Growing vs. Declining Churches According to a long term Wilfrid Laurier Univ. study, 93% of clergy members and 83% of worshipers from growing churches agreed with the statement “Jesus rose from the dead with a real flesh-and-blood body leaving behind an empty tomb.” This compared with 67% of worshipers and 56% of clergy members from declining churches. Furthermore, all growing church clergy members and 90% of their worshipers agreed that “God performs miracles in answer to prayers,” compared with 80% of worshipers and a mere 44% of clergy members from declining churches. (Washington Post 1/4/17)

 

Who Are the Unchurched? They aren’t antagonistic. They welcome a conversation with believers. They aren’t staying out of church for the reasons you may think. In one of the most comprehensive studies ever done on the unchurched, LifeWay Research, in partnership with the Billy Graham Center for Evangelism, surveyed 2,000 unchurched Americans. They defined “unchurched” as someone who has not attended a worship service in the last 6 months. A third of respondents were non-white. Genders were almost equally represented (53% male), and almost half have a high school diploma or less. Contrary to many perceptions, 62% went to church regularly as a child. A third have plans to go to church in the future. 47% are very open to a gospel conversation. 31% would listen actively without partici-pating. 80% would welcome a gospel conversation. Another 12% would discuss it with some discomfort, and only 11% would change the subject as soon as possible. 55% would attend church if invited by a family member. And 51% would attend church if invited by a friend or neighbor. The opportunities are incredible. (Sermon Central 12/23/16)

 

Are Parents Taking Their Kids To Church? According to Pew Research, 65% of parents attend worship service with their children at least a few times a year. 83% of evangelical parents are taking their children to church. 78% of Catholic parents are taking their children to church. 67% of mainline Protestant parents are taking their children to church. 69% of parents, who are nones, say they seldom or never take their children to church.  (Church Leaders 12/23/16)

 

The Most Significant Trend in Americans’ religiosity in recent decades has been the growing shift away from formal or official religion. 21% of U.S. adults don’t have a formal religious identity. This represents a major change from the late 40s and 50s when only 2% to 3% of Americans did not report a formal religious identity, according to Gallup. The increase in those claiming no religious identity began in the 70s, with the percentage crossing the 10% threshold in ‛90 and climbing into the teens in the 00s. Americans are also significantly less likely now than they were in the past to claim membership in a church, synagogue or mosque. In 1937, when Gallup first asked about church membership, 73% said they were a member of a church. This dropped into the upper 60% range in the 80s and continued to decrease from that point on. It fell to its lowest point of 54% in ‛15 but increased slightly to 56% this year. Self-reported church attendance is also lower. Gallup’s longest-running religious service attendance question asks, “Did you, yourself, happen to attend church, synagogue or mosque in the last seven days, or not?” In 1939 41% said “yes.” That dropped to 37% in 1940 and rose to 39% in 1950. It continued to climb, reaching as high as 49% in the 50s. Attendance then settled down to around 40% for decades, before dropping to 36% for the past 3 years. (Gallup 12/23/16)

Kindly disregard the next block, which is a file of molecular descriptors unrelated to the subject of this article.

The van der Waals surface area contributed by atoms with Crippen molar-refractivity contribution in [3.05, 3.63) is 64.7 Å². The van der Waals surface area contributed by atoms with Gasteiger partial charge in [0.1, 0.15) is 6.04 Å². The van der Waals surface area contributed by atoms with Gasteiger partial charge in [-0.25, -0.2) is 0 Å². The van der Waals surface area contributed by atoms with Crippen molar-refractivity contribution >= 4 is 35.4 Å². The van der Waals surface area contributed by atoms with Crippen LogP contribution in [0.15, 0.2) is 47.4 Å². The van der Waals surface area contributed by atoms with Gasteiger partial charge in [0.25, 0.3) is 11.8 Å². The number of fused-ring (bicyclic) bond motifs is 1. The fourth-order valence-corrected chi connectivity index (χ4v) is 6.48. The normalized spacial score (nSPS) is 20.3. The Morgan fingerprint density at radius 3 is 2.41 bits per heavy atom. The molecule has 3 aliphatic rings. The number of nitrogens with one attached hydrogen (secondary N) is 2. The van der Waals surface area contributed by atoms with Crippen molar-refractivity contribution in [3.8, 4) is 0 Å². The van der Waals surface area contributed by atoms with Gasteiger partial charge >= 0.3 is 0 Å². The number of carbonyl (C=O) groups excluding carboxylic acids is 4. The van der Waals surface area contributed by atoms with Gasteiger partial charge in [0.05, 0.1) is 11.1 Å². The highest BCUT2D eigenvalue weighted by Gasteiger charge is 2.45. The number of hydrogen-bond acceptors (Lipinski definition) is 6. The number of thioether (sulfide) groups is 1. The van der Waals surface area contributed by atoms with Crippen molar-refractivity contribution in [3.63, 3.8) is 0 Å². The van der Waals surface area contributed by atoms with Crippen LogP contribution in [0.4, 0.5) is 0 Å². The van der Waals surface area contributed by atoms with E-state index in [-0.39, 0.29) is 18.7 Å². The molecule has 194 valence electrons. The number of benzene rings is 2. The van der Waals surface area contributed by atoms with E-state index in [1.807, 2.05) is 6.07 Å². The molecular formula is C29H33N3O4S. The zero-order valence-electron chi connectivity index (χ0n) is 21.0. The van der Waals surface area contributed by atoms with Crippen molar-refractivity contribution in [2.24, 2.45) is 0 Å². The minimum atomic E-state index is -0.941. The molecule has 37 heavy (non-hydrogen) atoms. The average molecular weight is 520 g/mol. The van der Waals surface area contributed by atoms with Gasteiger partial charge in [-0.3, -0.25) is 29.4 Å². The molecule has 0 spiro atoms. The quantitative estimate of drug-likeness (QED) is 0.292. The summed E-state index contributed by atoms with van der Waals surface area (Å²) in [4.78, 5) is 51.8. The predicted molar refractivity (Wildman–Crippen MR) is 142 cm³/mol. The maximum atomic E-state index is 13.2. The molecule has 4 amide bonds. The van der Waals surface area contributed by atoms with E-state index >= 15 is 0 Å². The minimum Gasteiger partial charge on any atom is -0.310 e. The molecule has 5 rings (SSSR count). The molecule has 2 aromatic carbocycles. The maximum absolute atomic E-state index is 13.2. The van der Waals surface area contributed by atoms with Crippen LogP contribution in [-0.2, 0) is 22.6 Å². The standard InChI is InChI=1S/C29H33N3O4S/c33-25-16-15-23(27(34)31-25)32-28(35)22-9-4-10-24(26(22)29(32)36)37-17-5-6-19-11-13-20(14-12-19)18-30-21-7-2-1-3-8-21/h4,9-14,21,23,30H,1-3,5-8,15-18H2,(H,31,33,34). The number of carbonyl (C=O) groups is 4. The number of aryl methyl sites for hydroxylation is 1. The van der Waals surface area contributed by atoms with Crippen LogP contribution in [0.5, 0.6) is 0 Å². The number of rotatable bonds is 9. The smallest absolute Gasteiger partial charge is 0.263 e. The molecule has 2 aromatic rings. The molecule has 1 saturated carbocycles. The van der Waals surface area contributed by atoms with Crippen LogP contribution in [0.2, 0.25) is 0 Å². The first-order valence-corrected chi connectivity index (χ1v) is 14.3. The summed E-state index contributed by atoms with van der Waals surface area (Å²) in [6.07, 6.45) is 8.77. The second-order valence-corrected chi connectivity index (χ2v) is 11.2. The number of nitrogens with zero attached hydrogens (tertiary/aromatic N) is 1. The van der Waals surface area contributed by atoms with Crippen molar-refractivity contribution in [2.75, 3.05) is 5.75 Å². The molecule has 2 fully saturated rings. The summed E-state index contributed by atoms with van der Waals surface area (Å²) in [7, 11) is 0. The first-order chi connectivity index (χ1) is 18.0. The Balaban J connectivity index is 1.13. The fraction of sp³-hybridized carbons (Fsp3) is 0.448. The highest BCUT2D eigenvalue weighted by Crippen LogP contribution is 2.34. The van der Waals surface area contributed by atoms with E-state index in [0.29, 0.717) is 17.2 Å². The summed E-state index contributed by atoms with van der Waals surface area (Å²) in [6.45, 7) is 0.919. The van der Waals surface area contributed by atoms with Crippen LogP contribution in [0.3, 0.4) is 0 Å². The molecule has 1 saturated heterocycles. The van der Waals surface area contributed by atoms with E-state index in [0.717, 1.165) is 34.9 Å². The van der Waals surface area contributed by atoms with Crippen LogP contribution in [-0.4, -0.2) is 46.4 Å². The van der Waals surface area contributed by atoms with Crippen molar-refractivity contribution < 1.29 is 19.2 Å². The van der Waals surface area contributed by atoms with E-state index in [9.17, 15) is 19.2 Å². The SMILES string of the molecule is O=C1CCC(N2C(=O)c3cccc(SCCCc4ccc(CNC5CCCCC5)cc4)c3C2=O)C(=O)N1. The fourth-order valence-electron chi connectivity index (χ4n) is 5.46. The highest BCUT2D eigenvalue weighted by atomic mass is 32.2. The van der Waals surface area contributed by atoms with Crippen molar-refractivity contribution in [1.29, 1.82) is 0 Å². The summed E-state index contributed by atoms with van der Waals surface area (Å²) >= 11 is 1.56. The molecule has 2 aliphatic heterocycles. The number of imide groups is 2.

Are Single Parents Passing On Their Faith? Whether one was raised by 2 people who shared the same faith or by a single parent seems to have little effect on whether that person carries the religion of his or her parent or parents into adulthood. Among adults who were raised by 2 Catholic parents, 62% describe themselves as Catholics today, as do 58% of those raised by a single parent who was Catholic. (Pew Research, Church Leaders 12/23/16)

 

What NOT To Do With Social Networking When building a social network for your customers, donors or prospects don’t:  1) Misunderstand your target audience. The demographics of users on MySpace differ greatly from those on Facebook, Friendster and other social networks. When creating any site, be very specific about whom you want to reach. 2) Be impatient. Like any marketing strategy, building a social network takes time. With the potential of exponential growth (members reach out to each other and tell others), the time it takes to build a membership base is worth the benefits of having a captive audience ready to experience the brand and hear the message. 3) Assume people will discover it on their own. Success requires outside promotion either online, offline or both. Some advertise their sites in various media or on the product donor communication itself. Word of mouth is a powerful tool, but there has to be someone there first to spread the word. I can coach you and your team through this strategic marketing effort. Contact me at 419-238-4082, Gary@garydfoster.com or www.garydfoster.com. (1to1 5-6/07)